Mid-year is a great time to review your company’s retirement plan to make sure it complies with all legal and operational requirements. This is especially true given the Tax Cuts and Jobs Act (TCJA) that was signed into law in late 2017, which changed the tax code in several ways that may impact your plan. We’ve identified a few key areas we believe deserve a second look.
Usually plan sponsors have a generous remedial period in which to make any necessary plan amendments to comply with changes to the tax code, but not so in the case of employer-provided transportation fringe benefits and loans. Several of TCJA’s changes took effect January 1, 2018.
The TCJA changes may necessitate plan amendments so that plans align with current legal requirements. For instance, if your plan defines compensation to exclude employer provided transportation benefits in gross income, those provisions need to be changed to comply with the TCJA. Retirement plans that do not provide hurricane relief will also need to be amended by December 31st. You may need to make similar changes to any loan provisions of your plan.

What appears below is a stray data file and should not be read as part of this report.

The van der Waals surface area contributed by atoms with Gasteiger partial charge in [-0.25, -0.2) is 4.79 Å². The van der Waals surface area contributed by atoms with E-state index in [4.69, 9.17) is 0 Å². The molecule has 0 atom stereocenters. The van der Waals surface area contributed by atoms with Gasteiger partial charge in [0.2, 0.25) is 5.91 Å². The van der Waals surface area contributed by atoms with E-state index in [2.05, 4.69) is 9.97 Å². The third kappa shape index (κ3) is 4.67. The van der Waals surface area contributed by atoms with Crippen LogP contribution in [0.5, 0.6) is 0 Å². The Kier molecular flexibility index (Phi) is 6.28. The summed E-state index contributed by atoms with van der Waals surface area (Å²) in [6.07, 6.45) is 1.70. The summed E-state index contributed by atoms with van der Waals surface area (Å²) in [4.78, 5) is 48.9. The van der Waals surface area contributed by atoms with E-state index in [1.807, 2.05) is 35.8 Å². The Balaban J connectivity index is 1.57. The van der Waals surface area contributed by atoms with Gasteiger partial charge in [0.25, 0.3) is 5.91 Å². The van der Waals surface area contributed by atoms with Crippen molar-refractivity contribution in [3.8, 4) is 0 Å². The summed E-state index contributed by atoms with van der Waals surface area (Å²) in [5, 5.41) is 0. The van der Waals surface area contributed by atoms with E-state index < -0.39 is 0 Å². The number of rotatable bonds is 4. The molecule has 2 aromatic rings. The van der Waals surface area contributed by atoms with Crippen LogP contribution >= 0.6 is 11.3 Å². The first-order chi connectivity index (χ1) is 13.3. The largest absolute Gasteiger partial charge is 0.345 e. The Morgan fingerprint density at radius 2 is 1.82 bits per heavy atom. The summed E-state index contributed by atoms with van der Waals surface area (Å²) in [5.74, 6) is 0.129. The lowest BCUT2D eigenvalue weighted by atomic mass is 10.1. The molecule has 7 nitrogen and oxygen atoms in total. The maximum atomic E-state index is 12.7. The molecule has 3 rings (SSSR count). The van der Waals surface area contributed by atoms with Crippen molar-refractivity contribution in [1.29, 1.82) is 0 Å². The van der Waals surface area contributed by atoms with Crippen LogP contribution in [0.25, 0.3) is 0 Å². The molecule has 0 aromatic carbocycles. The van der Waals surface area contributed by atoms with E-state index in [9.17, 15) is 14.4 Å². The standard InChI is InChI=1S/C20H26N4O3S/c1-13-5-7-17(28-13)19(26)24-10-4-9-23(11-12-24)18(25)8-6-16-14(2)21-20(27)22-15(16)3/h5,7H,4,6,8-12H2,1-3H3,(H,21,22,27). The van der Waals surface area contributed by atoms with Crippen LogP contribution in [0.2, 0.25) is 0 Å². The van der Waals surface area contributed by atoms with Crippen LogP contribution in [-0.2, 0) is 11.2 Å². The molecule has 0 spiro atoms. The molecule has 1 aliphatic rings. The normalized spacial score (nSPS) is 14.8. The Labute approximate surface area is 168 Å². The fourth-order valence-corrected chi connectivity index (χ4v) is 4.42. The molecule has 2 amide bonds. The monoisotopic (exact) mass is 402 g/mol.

Once you’ve made the necessary changes, it’s important to ensure your payroll system is coded consistently with the plan document. If not, the result is an operational error that could be very expensive and time consuming for the employer to fix. It is also a common finding in a DOL or IRS audit, which could have other implications for your plan.
With the TCJA bringing corporate tax rates to unprecedented low levels, some employers are using their windfalls to reward employees with salary increases, matches, and bonuses. This is great news for retirement plans since these benefits translate into more efficient retirement savings.
Now that the TCJA has been in effect for about six months, it may be a good time for sponsors to review their plan designs to make sure the plan serves your goals such as helping employees boost their retirement savings, attracting and retaining talent, or maximizing tax savings. Now may be the right time to implement automatic enrollment or escalation features, start or increase the default savings rate, or allow Roth contributions. Sponsors should also consider revising the plan’s eligibility rules to encourage employees to start saving sooner. Employers can also reduce turnover through an attractive employer match programs. You can benchmark your matching program against peers and evaluate whether the match or the scope of employee deferrals matched needs to be changed to meet your financial or cash flow needs.
There will be more legislative activity in the coming year that could affect your retirement plan, with everything from requiring after-tax contributions to expanding availability of multiple employer plans. It is a good idea to get into the habit now of making sure your plan is ready for even more changes ahead.